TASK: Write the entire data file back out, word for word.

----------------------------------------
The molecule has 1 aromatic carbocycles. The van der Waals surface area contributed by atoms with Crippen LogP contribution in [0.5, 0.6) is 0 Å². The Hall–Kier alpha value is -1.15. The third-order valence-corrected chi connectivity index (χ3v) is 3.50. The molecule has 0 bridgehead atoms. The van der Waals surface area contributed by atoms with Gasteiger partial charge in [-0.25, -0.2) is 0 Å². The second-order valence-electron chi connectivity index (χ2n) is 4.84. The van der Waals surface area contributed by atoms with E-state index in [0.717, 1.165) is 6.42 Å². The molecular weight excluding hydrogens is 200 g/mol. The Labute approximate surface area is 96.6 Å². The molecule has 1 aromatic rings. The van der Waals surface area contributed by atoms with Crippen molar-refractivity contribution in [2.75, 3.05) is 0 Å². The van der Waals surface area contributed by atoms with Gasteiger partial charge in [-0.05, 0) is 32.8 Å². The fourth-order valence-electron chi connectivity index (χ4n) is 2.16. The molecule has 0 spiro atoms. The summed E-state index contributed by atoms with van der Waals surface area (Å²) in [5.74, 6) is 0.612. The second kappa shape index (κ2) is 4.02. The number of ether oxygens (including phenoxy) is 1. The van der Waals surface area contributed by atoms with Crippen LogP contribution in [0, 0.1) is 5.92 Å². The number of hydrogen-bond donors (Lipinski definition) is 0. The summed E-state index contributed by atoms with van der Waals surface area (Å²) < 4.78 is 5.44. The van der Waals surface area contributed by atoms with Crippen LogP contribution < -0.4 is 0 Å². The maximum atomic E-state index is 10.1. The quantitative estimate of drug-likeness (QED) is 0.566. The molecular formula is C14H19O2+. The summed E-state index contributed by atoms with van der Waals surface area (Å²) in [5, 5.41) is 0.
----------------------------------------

The molecule has 1 aromatic carbocycles. The van der Waals surface area contributed by atoms with Crippen LogP contribution in [0.5, 0.6) is 0 Å². The Hall–Kier alpha value is -1.15. The third-order valence-corrected chi connectivity index (χ3v) is 3.50. The molecule has 0 bridgehead atoms. The van der Waals surface area contributed by atoms with Gasteiger partial charge in [-0.25, -0.2) is 0 Å². The second-order valence-electron chi connectivity index (χ2n) is 4.84. The van der Waals surface area contributed by atoms with E-state index in [0.717, 1.165) is 6.42 Å². The molecular weight excluding hydrogens is 200 g/mol. The Labute approximate surface area is 96.6 Å². The molecule has 1 aromatic rings. The van der Waals surface area contributed by atoms with Crippen molar-refractivity contribution in [2.75, 3.05) is 0 Å². The van der Waals surface area contributed by atoms with Gasteiger partial charge in [-0.05, 0) is 32.8 Å². The fourth-order valence-electron chi connectivity index (χ4n) is 2.16. The molecule has 0 spiro atoms. The summed E-state index contributed by atoms with van der Waals surface area (Å²) in [5.74, 6) is 0.612. The second kappa shape index (κ2) is 4.02. The number of ether oxygens (including phenoxy) is 1. The van der Waals surface area contributed by atoms with Crippen LogP contribution in [0, 0.1) is 5.92 Å². The number of hydrogen-bond donors (Lipinski definition) is 0. The summed E-state index contributed by atoms with van der Waals surface area (Å²) < 4.78 is 5.44. The van der Waals surface area contributed by atoms with Crippen LogP contribution < -0.4 is 0 Å². The maximum atomic E-state index is 10.1. The quantitative estimate of drug-likeness (QED) is 0.566. The molecular formula is C14H19O2+. The summed E-state index contributed by atoms with van der Waals surface area (Å²) in [5, 5.41) is 0.